Fearing turns his dream into reality
Osakis’ Drew Fearing has always watched high school athletes signing their letters of intent to play college athletics on TV and knew he wanted that to be him inking his name to a university someday.
Last Wednesday, it was. Fearing had been in contact with a handful of schools who wanted him to play baseball for their programs, but he made it official with North Dakota State University on the first day of the early signing period as he accepted a partial scholarship offer to play for the Bison starting next fall.
“We’ve been talking since the start of fall basically,” Fearing said. “It was actually two weeks ago they offered…it was incredible. It’s just kind of a reminder on how dreams can come true, I guess. It was one of my dreams to do this. I can’t really even find a lot of words to describe it.”
Osakis head coach Shad Schmidt said he knows of no other players from the Silverstreaks’ program that have signed a Division I scholarship to play baseball.
“Drew is very deserving of this,” Schmidt said. “He has put a lot of time and effort into baseball and had to make some tough decisions because of it. I think it’s great that he has now been rewarded for all of that. As coaches, we could tell back in 8th grade Drew was going to be a special ball player and he has not let us down so far.”
Fearing was part of a special team at Osakis this past spring and is now part of a group of guys from that team who are or will play college baseball at varying levels. Doug Zimmel is at the University of Minnesota-Morris right now and Schmidt said he expects him to start right away as a freshman. Ky Zimmel is on the baseball team at Ridgewater College this season as a pitcher and an outfielder.
Jordan Frederick, a senior pitcher with Osakis this school year, will be going to Scottsdale Community College in Arizona next year and senior second baseman Lane Berberich is also getting some looks from different schools such as Ridgewater and Minnesota State Community and Technical College in Fergus Falls.
Fearing, like a lot of guys on this team last spring, had a great season at the plate in 2013. He was second on the team in batting behind only Doug Zimmel with an average of .473 in 74 at-bats. He scored 31 runs, had eight doubles, four triples, a home run, 35 RBIs and 18 stolen bases, while anchoring the middle of the infield on defense.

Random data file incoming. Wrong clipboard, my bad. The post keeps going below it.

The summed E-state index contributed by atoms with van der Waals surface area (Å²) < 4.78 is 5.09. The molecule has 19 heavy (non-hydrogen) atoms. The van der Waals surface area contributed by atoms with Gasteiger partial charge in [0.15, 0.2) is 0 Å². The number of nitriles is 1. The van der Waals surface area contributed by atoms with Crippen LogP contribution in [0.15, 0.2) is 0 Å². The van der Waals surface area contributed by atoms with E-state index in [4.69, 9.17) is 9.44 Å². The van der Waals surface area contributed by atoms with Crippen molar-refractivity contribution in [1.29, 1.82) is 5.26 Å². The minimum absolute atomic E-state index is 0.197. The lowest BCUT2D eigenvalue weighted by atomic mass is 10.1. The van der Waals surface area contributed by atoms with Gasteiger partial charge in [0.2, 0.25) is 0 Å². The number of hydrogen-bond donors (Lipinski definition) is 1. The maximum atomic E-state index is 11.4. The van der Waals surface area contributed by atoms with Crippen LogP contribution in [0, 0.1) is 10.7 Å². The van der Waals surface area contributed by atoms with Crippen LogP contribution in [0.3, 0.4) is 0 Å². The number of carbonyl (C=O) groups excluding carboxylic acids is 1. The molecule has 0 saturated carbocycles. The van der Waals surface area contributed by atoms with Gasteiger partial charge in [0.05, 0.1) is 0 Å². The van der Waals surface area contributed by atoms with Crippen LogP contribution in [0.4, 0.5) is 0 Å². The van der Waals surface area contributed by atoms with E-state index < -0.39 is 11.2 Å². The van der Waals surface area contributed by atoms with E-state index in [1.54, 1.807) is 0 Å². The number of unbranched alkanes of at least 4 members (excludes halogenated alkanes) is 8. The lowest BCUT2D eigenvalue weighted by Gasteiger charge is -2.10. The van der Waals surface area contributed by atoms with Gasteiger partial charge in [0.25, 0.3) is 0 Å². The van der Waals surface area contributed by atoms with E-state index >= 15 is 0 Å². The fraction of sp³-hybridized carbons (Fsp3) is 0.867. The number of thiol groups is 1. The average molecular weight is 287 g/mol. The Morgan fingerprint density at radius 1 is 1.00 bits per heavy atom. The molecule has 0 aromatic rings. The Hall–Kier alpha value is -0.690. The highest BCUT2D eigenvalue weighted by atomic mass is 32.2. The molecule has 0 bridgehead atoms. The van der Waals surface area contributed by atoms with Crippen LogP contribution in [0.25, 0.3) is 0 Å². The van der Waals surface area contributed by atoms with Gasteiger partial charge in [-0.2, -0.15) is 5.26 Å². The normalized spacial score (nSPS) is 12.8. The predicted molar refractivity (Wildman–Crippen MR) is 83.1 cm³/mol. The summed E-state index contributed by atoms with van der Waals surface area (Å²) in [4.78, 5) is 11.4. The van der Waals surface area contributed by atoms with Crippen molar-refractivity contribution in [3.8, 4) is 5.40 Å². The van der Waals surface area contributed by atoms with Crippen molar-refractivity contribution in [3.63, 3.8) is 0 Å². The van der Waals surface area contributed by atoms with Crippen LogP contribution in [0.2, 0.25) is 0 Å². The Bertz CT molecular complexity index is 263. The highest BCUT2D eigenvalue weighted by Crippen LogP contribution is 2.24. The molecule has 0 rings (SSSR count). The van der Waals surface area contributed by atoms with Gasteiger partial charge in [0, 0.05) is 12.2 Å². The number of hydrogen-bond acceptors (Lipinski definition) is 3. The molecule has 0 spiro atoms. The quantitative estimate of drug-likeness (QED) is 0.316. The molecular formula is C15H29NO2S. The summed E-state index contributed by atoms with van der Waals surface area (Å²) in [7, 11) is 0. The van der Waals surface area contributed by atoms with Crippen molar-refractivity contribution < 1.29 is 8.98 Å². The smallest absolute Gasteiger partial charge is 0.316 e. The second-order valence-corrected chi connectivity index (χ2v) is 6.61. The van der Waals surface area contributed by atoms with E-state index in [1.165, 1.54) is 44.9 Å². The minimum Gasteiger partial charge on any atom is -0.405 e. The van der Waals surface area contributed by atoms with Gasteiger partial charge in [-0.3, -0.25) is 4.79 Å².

“I think the biggest adjustment will be the college life and the rigors of being a DI athlete,” Schmidt said. “I am not concerned that he won’t adjust. I just think there is always a learning curve and adjustment period with managing time and staying on top of everything. I think he is ready as long as he keeps his goals in sight and continues to work hard and improve his game. The sky’s the limit for Drew.”
Fearing has played in plenty of showcases against other top players after playing for the Minnesota Blizzard Baseball Academy based out of Vadnais Heights. His preference is to stay at shortstop at the collegiate level, but he’s willing to do anything to get on the field as soon as possible.
“They want me to play right away,” Fearing said when asked of a possible redshirt. “They think I can play short for them. They have a shortstop right now, but they think I’m better, and they think he can move to second base. It’s looking bright for playing right away, and they said since I can hit so well that if short doesn’t end up working, he could see me moving to the outfield just so I’m in the lineup.”
Fearing chose NDSU over a handful of other partial offers from schools like the University of North Dakota, St. Cloud State University, Augustana College and Angelo State University, a Division II team in Texas. The chance to play Division I in the Summit League for a program so close to home was ultimately too good to pass up.
“It’s incredible,” Fearing said. “Just all the work you do in the weight room and on the field – fielding ground balls, taking BP, working hard every day. I don’t think a kid from Osakis has gotten a scholarship to play Division I baseball anywhere before, so it was kind of a [lofty] goal I had. Every dream is possible if you put your mind to it.”